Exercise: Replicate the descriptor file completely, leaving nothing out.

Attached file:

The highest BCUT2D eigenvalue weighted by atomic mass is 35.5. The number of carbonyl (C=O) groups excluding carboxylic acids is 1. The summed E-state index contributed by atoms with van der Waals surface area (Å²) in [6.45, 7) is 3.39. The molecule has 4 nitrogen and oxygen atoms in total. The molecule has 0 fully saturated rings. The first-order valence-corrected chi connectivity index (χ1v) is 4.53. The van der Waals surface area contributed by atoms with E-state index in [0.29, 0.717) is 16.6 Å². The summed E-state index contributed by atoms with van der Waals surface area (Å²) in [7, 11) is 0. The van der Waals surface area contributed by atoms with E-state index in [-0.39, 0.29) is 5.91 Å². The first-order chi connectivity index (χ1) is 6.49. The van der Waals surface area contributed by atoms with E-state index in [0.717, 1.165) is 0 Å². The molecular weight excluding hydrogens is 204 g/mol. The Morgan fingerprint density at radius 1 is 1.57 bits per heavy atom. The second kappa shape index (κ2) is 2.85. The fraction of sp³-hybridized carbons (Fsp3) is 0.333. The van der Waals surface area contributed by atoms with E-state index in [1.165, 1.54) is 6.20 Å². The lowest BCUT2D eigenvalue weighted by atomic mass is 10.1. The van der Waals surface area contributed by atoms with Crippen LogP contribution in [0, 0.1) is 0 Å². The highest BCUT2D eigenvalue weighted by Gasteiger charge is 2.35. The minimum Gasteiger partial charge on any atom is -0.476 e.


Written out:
The highest BCUT2D eigenvalue weighted by atomic mass is 35.5. The number of carbonyl (C=O) groups excluding carboxylic acids is 1. The summed E-state index contributed by atoms with van der Waals surface area (Å²) in [6.45, 7) is 3.39. The molecule has 4 nitrogen and oxygen atoms in total. The molecule has 0 fully saturated rings. The first-order valence-corrected chi connectivity index (χ1v) is 4.53. The van der Waals surface area contributed by atoms with E-state index in [0.29, 0.717) is 16.6 Å². The summed E-state index contributed by atoms with van der Waals surface area (Å²) in [7, 11) is 0. The van der Waals surface area contributed by atoms with E-state index in [-0.39, 0.29) is 5.91 Å². The first-order chi connectivity index (χ1) is 6.49. The van der Waals surface area contributed by atoms with E-state index in [0.717, 1.165) is 0 Å². The molecular weight excluding hydrogens is 204 g/mol. The Morgan fingerprint density at radius 1 is 1.57 bits per heavy atom. The second kappa shape index (κ2) is 2.85. The fraction of sp³-hybridized carbons (Fsp3) is 0.333. The van der Waals surface area contributed by atoms with E-state index in [1.165, 1.54) is 6.20 Å². The lowest BCUT2D eigenvalue weighted by atomic mass is 10.1. The van der Waals surface area contributed by atoms with Crippen LogP contribution in [0, 0.1) is 0 Å². The highest BCUT2D eigenvalue weighted by Gasteiger charge is 2.35. The minimum Gasteiger partial charge on any atom is -0.476 e.